As we age, memory and cognitive function become a concern for many people. A recent study by the University of Texas shows that digital photography is one of the best activities for aging baby boomers who want to maintain and improve their cognitive health and development. The study followed four groups of seniors over three months while each group participated in one of four activities: digital photography, quilting with a computerized sewing machine, socializing and playing games, and listening to music and watching videos. Only the photography and quilting groups showed significant gains in memory.

Digital photography was found to help memory because it requires a series of continuous and prolonged mental challenges. Cognitive improvements found in the digital photography group included recognition of visual and conceptual imagery as well as improvements in the participants’ use of words and phrases. In order to be successful at digital photography, you need to use many parts of your brain and by using these parts of the brain, you are continually improving it.

There are two main skillsets required to be successful at digital photography: taking the shot and post-processing using photo editing software. These two skillsets use both the creative and technical sides of your brain. On the technical side, you need to learn how your camera works, including using advanced settings. Learning photo editing software for post-processing is also a technical skill. Creatively, you will be setting up a shot and learning how to position your subject matter within your camera’s frame and then learning how to get very creative with your post-processing skills while using your photo editing software.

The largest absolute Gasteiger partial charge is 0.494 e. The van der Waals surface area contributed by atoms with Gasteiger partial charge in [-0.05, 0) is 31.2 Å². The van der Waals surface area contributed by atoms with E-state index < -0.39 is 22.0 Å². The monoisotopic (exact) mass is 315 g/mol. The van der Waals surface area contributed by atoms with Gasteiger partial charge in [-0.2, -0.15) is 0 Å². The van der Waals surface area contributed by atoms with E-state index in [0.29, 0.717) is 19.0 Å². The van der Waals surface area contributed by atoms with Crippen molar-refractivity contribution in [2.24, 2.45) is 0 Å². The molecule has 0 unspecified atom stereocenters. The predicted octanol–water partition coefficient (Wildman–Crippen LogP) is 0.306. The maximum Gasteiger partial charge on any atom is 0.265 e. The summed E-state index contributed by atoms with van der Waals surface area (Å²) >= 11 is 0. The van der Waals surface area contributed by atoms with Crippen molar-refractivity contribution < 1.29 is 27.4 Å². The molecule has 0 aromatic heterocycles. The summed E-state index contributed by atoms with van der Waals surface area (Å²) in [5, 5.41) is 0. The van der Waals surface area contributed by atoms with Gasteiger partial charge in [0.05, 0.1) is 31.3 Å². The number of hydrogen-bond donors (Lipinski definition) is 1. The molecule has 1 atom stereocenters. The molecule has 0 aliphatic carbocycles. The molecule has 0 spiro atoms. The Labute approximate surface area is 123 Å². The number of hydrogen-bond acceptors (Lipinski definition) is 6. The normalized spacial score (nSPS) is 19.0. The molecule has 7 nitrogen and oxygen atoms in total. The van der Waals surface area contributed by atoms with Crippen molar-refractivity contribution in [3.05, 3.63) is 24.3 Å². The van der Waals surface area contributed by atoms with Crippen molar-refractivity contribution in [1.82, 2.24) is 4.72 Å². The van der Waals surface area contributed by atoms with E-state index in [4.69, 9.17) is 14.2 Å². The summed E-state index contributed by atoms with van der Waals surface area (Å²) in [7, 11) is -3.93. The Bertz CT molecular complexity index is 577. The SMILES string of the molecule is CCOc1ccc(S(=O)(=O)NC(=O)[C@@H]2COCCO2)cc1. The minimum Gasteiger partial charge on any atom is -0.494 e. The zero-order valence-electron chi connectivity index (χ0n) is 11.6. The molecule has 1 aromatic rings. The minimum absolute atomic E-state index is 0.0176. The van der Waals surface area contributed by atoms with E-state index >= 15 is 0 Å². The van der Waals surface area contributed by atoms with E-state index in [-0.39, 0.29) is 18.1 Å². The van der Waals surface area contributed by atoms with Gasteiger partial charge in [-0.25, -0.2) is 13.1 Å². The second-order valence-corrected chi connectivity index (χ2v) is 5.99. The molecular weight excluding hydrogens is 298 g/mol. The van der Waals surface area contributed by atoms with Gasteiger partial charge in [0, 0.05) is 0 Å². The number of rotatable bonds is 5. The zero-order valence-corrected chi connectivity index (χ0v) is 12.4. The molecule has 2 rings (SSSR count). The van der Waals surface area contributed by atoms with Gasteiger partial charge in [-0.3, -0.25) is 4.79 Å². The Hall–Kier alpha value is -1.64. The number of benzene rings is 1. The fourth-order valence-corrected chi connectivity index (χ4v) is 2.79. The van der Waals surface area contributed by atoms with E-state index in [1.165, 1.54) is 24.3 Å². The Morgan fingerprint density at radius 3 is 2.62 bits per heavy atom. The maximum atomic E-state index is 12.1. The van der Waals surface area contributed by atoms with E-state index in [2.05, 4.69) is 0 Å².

Digital photography also offers the opportunity to get outside and have fun taking shots of nature which is also great for cognitive function. Get together with family or a group of friends and have fun experimenting with your cameras. Here are some tips to improve your digital photography skills while also working on your memory and cognitive function.   Another great place to learn on-line is the Digital Photography School!

  • Learn as much as you can about your equipment. This means reading your manual and learning what all the different settings of your camera do.
  • Read photography books or follow photography blogs to learn tips and tricks from the pros.
  • Practice using your camera in different lighting and with different settings to see how this affects your photos.
  • Keep notes about your photos so you can recreate successful shots and avoid those that went wrong.
  • Try different perspectives. Amateur photographs take most of their photos at eye level. Try taking shots by looking up or down at your subjects and see what you notice about the photos you take at those new perspectives.
  • Improve your vision!

Many professional photographers get LASIK surgery to perfect their vision to eliminate the need for glasses or contacts to come between them and the camera. If you wear glasses and feel like it would be so much easier to take photos if you didn’t have to deal with them, contact EyeCare 20/20 today to find out if LASIK would be a good fit for you.

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